The Pages of Yesteryear has issued a catalogue whose title is simply two digits – 52. This is not so much a catalogue number as a celebratory number. It recognizes owner John Renjilian's 52 years in the trade. That would take us back to 1964, the year of the British invasion – not the Revolution, but the Beatles coming to America. Seems like only Yesterday. This catalogue offers a mix of even older, rare and obscure books and personal manuscripts from people less famous than the Beatles, but who perhaps are more typical representatives of their times. Here are a few samples from those long ago times.
During the 19th century, New Hampshire's White Mountains became a favorite summer vacation spot for residents of the Northeast's large cities. Impractical to reach in the past, the opening of railroads made it possible, though certainly not convenient by today's standards. Item 22 is William Guild's New York and the White Mountains; with a Complete Map, and Numerous Wood-cut Views of the Principal Objects of Interest Upon the Line, published in 1852. This is a railroad guide, showing the towns and railroads along the way. The trip from New York to the White Mountains was possible, but it wasn't like you could catch an Amtrak train and go. The route was littered with small, local railroads that built up to serve regions. It meant numerous transfers and matching schedules with the various railroads between your starting point and destination. At least a guide like this was available for 25 cents to show you how to do it. Priced at $350.
Next up we have a Sketch of the Life, Personal Appearance, Character and Manners of Col. R. A. Steere and Wife Including the History of Their Travels, Courtship and Marriage. The author was Reuben Allen Steere himself, his autobiography published in 1883. You probably don't know Col. Steere. He was just a little too big to achieve lasting fame. Steere was a little person, one who lived in a time when small people often made their living in sideshows. For many years, he says, he resisted calls from Barnum and others to do shows. Instead, he worked on his farm in Rhode Island, using "implements suited for my size." That size was 3' 8" tall, his weight 43 lbs. However, in time he wanted to see the world, so he quit farming and joined up with the Lilliputian Opera Company. It was there that he met his future bride, Rebecca Ann Myers, from Indiana. She was suitably smaller than the Colonel – 3' 5" and weighing 39 lbs. They then got to tour with the company after their 1880 marriage, and at the time of this 1883 biography, planned to see the whole country and maybe even Europe. The Steeres have not remained in historic consciousness as much as Gen. Tom Thumb and his wife, perhaps because they were too tall – Thumb being 3' 4", his wife Lavinia 2' 8". Afterwards, the Steeres retired to Chepachet, Rhode Island, where Reuben became a truant officer and Rebecca operated a restaurant and candy shop. He died in 1915 at age 76, she in 1927 at age 74. Item 43. $250.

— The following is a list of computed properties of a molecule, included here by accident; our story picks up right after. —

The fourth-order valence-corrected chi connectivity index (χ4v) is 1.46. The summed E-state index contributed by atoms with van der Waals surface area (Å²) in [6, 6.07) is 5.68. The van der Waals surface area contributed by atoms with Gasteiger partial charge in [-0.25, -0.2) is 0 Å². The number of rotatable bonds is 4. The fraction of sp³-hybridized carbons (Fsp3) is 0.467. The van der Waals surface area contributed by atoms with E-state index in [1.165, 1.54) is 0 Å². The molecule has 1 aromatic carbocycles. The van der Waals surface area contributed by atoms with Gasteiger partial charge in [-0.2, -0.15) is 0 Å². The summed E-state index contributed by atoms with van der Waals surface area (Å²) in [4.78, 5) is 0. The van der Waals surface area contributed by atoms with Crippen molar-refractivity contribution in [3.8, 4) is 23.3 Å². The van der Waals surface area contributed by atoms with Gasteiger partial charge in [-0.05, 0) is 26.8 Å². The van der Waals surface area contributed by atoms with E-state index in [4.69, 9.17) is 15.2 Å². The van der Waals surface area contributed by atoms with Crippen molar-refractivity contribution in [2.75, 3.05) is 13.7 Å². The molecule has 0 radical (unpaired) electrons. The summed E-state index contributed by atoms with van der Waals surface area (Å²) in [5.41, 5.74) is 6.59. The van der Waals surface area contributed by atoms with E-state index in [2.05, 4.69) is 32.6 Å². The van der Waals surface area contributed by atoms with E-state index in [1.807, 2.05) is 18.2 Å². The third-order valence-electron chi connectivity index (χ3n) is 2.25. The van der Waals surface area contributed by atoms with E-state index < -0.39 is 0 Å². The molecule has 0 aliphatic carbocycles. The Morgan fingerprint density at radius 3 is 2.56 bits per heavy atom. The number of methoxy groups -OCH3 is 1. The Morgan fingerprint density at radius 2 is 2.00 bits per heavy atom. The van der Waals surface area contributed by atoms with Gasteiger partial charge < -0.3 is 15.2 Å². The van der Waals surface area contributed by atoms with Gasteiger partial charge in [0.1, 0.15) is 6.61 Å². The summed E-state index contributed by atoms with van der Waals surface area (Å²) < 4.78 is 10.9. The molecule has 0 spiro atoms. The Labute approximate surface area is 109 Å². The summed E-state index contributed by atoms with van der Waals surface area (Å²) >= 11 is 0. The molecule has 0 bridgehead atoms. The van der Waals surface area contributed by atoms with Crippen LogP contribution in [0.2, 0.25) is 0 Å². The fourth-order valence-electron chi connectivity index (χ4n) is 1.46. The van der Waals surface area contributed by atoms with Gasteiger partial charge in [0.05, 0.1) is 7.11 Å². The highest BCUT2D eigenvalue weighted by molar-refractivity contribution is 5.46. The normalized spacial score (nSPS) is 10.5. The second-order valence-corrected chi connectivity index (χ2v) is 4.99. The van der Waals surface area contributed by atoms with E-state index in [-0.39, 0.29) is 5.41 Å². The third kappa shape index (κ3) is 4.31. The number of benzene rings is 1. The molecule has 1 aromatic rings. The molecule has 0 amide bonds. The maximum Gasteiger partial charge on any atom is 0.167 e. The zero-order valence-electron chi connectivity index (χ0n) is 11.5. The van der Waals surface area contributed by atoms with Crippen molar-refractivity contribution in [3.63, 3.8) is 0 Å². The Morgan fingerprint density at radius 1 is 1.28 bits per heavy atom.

Here is a man who was in the wrong place at the wrong time. That time and place was 1641 England. Sir Edward Harbert had served around two decades in Parliament when King Charles I summoned him to be attorney general in 1640. This time may not be meaningful to most Americans, but for the English, these were the days leading up to the Civil War. The King summoned his Attorney General to issue articles of impeachment against five MPs on grounds of treason. Instead, Parliament impeached the Attorney General. Item 37 is The Impeachment of Sir Edward Harbert Knight His Majesties Attorney Generall by the Commons Assembled in Parliament, published in 1641. Harbert pleaded he was just acting on behalf of his King, but to no avail. He was stripped of his office and placed under something like house arrest. He would go off to serve Charles I in the days ahead, but when the King was executed, Harbert escaped with members of the King's family to Europe, where he worked for the family until his death in 1658, two years before the Restoration. $350.
Item 27 is a biography of a man you've never heard of. It never made it to print. It is a 36-page manuscript biography of Samuel Whiting by his daughter, Florence W. Brown. It may well be the only significant reminder that he ever lived. The fact that it is no longer in his family is a sign they have either disappeared or lost track of their 19th century roots. Samuel Whiting was born in 1830, married in 1851, had one surviving child, born in 1862, and died in 1867 at the age of 37. What he did leave was a lasting impression and devotion in a daughter who was only five when he died. Mrs. Brown explains that she is writing this memoir so that her son, whom she says resembled his grandfather in many ways, will know who he was. Saying that her father had been a great influence, she adds, "...even after these many years," she is still "so conscious of his presence that I should feel no astonishment if I heard his voice." Whiting had originally planned to be a carpenter, but a hand injury prevented that. Instead, he got a "medical degree" from a college in Connecticut and became a homeopathic practitioner. First working in upstate New York, he later moved to Augusta, Maine, to set up practice. Mrs. Brown says he developed an "enormous practice," but it required driving many miles in all kinds of weather ("and the Maine climate is rigorous") and "the strain was too great." Presumably, that is why he died so young. $200.
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